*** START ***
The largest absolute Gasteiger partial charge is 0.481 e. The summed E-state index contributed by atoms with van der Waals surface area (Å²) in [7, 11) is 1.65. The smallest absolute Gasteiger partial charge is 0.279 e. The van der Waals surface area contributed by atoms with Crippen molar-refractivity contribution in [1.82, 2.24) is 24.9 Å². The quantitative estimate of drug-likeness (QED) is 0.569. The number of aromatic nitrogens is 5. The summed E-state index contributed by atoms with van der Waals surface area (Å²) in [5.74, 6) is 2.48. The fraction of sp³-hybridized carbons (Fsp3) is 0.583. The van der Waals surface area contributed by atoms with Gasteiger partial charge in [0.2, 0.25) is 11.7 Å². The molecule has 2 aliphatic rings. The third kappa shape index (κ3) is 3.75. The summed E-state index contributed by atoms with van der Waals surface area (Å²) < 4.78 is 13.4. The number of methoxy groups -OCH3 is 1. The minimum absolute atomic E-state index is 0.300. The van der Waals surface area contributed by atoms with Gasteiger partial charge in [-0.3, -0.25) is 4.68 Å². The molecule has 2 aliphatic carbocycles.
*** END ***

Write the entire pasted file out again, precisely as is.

The largest absolute Gasteiger partial charge is 0.481 e. The summed E-state index contributed by atoms with van der Waals surface area (Å²) in [7, 11) is 1.65. The smallest absolute Gasteiger partial charge is 0.279 e. The van der Waals surface area contributed by atoms with Crippen molar-refractivity contribution in [1.82, 2.24) is 24.9 Å². The quantitative estimate of drug-likeness (QED) is 0.569. The number of aromatic nitrogens is 5. The summed E-state index contributed by atoms with van der Waals surface area (Å²) in [5.74, 6) is 2.48. The fraction of sp³-hybridized carbons (Fsp3) is 0.583. The van der Waals surface area contributed by atoms with Gasteiger partial charge in [0.2, 0.25) is 11.7 Å². The molecule has 2 aliphatic rings. The third kappa shape index (κ3) is 3.75. The summed E-state index contributed by atoms with van der Waals surface area (Å²) < 4.78 is 13.4. The number of methoxy groups -OCH3 is 1. The minimum absolute atomic E-state index is 0.300. The van der Waals surface area contributed by atoms with Gasteiger partial charge in [-0.3, -0.25) is 4.68 Å². The molecule has 2 aliphatic carbocycles.